AMA scours regional markets for crops

19 Nov, 2021 - 00:11 0 Views
AMA scours regional markets for crops Junior Manduna, acting director agribusiness at AMA

eBusiness Weekly

Kudzanai Sharara in Durban, South Africa

The Agricultural Marketing Authority (AMA) is working on developing linkages with regional and international markets in line with the African Continental Free Trade Area (AfCFTA) expected to boost intra-Africa trade including the trading of agricultural products.

AMA is mandated with the overall regulation of the production, marketing and processing of agricultural products in Zimbabwe.

Its mandate includes regulating participation in the production, buying or processing of any agricultural product by producers, buyers or processors or classes of producers, buyers or processors of any agricultural product. 

Participants can be local and or foreign entities or individuals.

With African trade opening up through AfCFTA, it is imperative that key sectors of the Zimbabwe economy make regional forays to create markets and linkages across the continent.

The Intra-African Trade Fair (IATF 2021) currently underway in Durban, South Africa, is one such platform where linkages can be developed for future collaborations and investments.

IATF 2021 is hosting key stakeholders from the world of trade, including entrepreneurs, financiers, governments, and regulators, on one platform to deliberate on trade acceleration and investment throughout the African continent.

Over 10 000 participants from across Africa are attending with US$40 billion of trade and investment deals expected to be concluded at the event.

In his remarks at the opening of IATF, Professor Benedict O. Oramah, president and chairman of the board of directors, Afreximbank, the main sponsors of the trade fair, said the week-long event would open the African market to African businesses adding that “it will enable us to build trust among ourselves, open investment opportunities that we never knew existed and begin to foster the emergence of regional value chains.”

“It is the trade information flow that the trade fair will facilitate, that will bring down the 87 000 kilometres of borders that divide us. It is the Trade Fair that can help us to begin to reverse some of the absurdities we see today in Africa’s trade patterns whereby many African countries import from outside Africa at a much higher cost the same products a neighbouring African country exports to the world at a lower price.”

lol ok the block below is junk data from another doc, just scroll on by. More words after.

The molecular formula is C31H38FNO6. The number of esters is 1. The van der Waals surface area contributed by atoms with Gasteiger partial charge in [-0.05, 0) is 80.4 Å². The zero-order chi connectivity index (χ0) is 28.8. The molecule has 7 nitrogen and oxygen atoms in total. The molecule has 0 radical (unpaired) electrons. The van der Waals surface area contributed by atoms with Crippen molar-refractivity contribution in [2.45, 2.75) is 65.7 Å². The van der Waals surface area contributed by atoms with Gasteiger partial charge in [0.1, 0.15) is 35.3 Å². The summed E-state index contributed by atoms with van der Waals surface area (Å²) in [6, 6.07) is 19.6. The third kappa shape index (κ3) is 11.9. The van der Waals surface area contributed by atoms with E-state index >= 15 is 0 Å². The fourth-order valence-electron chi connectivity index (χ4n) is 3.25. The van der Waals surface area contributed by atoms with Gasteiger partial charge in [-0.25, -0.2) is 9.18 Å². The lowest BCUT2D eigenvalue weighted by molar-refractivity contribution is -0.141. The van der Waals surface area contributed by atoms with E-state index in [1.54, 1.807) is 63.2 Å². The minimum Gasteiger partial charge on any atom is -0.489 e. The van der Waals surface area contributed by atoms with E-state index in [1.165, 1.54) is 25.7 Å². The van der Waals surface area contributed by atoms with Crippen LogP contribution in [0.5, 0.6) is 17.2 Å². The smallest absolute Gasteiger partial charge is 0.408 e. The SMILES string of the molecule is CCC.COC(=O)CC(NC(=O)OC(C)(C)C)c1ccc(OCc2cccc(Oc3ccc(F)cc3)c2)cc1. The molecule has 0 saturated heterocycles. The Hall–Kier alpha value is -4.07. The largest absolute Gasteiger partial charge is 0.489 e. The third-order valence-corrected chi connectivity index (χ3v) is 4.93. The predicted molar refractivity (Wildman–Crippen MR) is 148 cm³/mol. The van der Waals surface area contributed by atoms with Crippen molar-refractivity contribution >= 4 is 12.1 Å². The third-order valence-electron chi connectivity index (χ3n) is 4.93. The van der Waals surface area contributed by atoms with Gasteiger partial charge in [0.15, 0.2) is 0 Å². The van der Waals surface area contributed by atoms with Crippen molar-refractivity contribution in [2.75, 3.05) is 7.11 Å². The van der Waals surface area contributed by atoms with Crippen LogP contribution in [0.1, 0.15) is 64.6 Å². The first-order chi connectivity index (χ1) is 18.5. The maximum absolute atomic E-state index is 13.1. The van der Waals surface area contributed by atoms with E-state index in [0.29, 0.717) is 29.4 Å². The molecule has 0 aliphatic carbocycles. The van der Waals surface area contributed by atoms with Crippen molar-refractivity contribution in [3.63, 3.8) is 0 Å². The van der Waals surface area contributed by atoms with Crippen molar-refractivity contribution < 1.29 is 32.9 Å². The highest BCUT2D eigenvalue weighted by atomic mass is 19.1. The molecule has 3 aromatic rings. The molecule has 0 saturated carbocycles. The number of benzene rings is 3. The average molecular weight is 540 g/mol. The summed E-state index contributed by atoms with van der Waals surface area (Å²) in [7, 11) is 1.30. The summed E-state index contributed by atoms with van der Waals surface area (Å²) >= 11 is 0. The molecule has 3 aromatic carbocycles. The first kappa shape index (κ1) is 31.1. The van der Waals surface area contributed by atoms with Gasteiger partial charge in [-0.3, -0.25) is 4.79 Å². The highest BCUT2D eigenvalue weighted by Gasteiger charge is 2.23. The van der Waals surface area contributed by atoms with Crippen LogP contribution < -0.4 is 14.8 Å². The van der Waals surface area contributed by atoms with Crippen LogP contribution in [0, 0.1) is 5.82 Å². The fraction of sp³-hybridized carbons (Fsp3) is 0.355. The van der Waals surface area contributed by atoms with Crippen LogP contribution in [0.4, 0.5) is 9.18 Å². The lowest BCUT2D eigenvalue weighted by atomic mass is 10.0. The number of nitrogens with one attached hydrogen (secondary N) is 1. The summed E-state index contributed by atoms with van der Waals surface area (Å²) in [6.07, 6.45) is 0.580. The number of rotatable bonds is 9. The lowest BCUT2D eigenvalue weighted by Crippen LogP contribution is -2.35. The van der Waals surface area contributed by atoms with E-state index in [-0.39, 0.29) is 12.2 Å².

It is in that spirit that AMA is currently exhibiting at IATF with the objective of creating linkages with regional and international market players.

According to Junior Manduna, acting director agribusiness at AMA, creating linkages in regional and international markets will allow local farmers to access a wider and broader customer base across the continent.  

AfCFTA provides local businesses, including players in the agricultural sector, access to an African market with a GDP of over US$2,5 trillion.

“So basically we are here to look for possible offtakers of agricultural produce as well as to network with sister agencies in other African states so that we can, even after the trade fair, be able to connect and to see areas of collaboration and to continue learning from each other,” said Manduna who is representing AMA at the trade fair.

AMA chairman Allan Majuru is also at the trade fair to network with sister agencies and potential product offtakers.  

As of Wednesday, AMA had met with sister agencies from  Swaziland, Malawi, Namibia and Uganda. 

Manduna said after the trade fair they plan to have follow up meetings and exchange visits “so that the discussions continue”.

She said the intention is to lobby for market access especially for smallholder farmers.

On whether the country has scope and capacity to export into regional markets, Maduna said there is a lot of potential.

“In fact the main challenge that we do have as a nation is that our farmers do not have knowledge of the markets where they can send their commodities to.

“But in terms of production we have good soils, good climate as well as good expertise,but what is probably not there is marketing information and requirements otherwise there is huge potential to export into the region.”

Maduna said AMA is also researching areas of value addition and is currently working on projects where small processors can be stationed at the farm so as to aggregate  commodities from nearby farms for on the farm processing.

“This will address issues around post harvest losses.

She said while the project is still at the inception stage,  the Agricultural and Rural Development Authority (ARDA) and Food and Agriculture Organization (FAO) are already onboard as partners.

Funding is expected to come from the United Arab Emirates.

“So with that we are hoping we will have processing equipment

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